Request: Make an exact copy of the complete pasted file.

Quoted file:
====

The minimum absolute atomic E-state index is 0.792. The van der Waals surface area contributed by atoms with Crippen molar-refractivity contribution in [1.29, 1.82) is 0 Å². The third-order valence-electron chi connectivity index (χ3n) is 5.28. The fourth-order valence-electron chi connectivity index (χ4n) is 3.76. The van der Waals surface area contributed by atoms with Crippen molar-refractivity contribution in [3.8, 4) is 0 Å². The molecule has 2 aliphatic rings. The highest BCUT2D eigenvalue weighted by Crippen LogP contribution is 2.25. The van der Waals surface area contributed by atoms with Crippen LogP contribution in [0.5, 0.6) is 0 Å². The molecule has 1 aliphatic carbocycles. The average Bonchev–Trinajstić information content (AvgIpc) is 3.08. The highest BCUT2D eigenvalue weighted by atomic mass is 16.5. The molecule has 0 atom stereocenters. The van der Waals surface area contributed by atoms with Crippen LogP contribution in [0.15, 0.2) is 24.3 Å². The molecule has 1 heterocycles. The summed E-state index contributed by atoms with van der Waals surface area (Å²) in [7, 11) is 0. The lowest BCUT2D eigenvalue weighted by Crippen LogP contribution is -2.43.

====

The minimum absolute atomic E-state index is 0.792. The van der Waals surface area contributed by atoms with Crippen molar-refractivity contribution in [1.29, 1.82) is 0 Å². The third-order valence-electron chi connectivity index (χ3n) is 5.28. The fourth-order valence-electron chi connectivity index (χ4n) is 3.76. The van der Waals surface area contributed by atoms with Crippen molar-refractivity contribution in [3.8, 4) is 0 Å². The molecule has 2 aliphatic rings. The highest BCUT2D eigenvalue weighted by Crippen LogP contribution is 2.25. The van der Waals surface area contributed by atoms with Crippen LogP contribution in [0.5, 0.6) is 0 Å². The molecule has 1 aliphatic carbocycles. The average Bonchev–Trinajstić information content (AvgIpc) is 3.08. The highest BCUT2D eigenvalue weighted by atomic mass is 16.5. The molecule has 0 atom stereocenters. The van der Waals surface area contributed by atoms with Crippen LogP contribution in [0.15, 0.2) is 24.3 Å². The molecule has 1 heterocycles. The summed E-state index contributed by atoms with van der Waals surface area (Å²) in [7, 11) is 0. The lowest BCUT2D eigenvalue weighted by Crippen LogP contribution is -2.43.